He declined to name the country involved but it is widely reported to be Kuwait, which is considering renewing its fleet.
Speaking in Belgium, where another fighter competition is on the horizon, Howard Berry expressed optimism that Boeing would capture enough domestic and foreign orders to avoid F/A-18 production being halted after 2017.
“I am in the midst of competitions around the globe in the international arena,” Berry, vice president for international sales of the F/A-18, told reporters.
“We believe our Middle East customer is going to make a decision in the near term ... in the months ahead. Our Danish customer we also believe will be making a near-term decision.”
Boeing is stepping up domestic lobbying to extend production beyond 2017 after the US Navy asked Congress to fund 12 F/A-18s not included in the 2016 budget proposal. But it is also dependent on foreign orders.
Success in Kuwait and Denmark is seen as a potentially important step if Boeing is to keep the line open long enough to compete in countries like Belgium, which wants to renew its F-16 fleet from 2020 and where the Lockheed Martin F-35 enjoys some support.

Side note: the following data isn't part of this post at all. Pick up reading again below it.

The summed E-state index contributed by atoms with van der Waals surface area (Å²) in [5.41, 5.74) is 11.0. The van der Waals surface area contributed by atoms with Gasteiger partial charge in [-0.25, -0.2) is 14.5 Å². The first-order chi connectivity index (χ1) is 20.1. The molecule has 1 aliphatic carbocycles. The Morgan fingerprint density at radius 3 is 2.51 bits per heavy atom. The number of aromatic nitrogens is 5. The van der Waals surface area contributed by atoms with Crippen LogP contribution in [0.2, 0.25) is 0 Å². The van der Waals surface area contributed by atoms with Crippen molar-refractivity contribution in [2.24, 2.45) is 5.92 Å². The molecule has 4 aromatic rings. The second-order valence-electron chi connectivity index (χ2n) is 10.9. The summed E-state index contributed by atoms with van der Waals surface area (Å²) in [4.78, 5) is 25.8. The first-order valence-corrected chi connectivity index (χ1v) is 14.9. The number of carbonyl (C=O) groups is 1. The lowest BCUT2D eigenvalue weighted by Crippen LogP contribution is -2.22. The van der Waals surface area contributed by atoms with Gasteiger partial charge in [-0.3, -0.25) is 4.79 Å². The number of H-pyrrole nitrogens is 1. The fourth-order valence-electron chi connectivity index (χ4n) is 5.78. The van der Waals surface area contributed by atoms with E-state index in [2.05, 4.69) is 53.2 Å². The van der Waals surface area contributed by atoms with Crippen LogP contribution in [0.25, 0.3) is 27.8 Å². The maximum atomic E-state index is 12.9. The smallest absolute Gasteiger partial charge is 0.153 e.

Other European countries are looking at the F/A-18, Berry said. Canada and Malaysia are also in the market.
“I think right now many of us are bullish that we have a number of opportunities that will allow us to extend the line,” he said.
However he reiterated that Boeing would make decisions on production by mid-year.
Berry said the F/A-18 was a low-risk option because it was combat-proven, available and affordable and brought none of the cost and schedule uncertainty of newer programmes, in a dig at the delayed and over-budget F-35.
Belgium's tender, expected in the autumn, may also attract other arms firms. France's Rafale team has opened an office in Brussels and the Eurofighter consortium is expected to soon.
Berry downplayed new export momentum for the Dassault-built Rafale, which recently won orders from Egypt and India after years of fruitless foreign sales campaigns.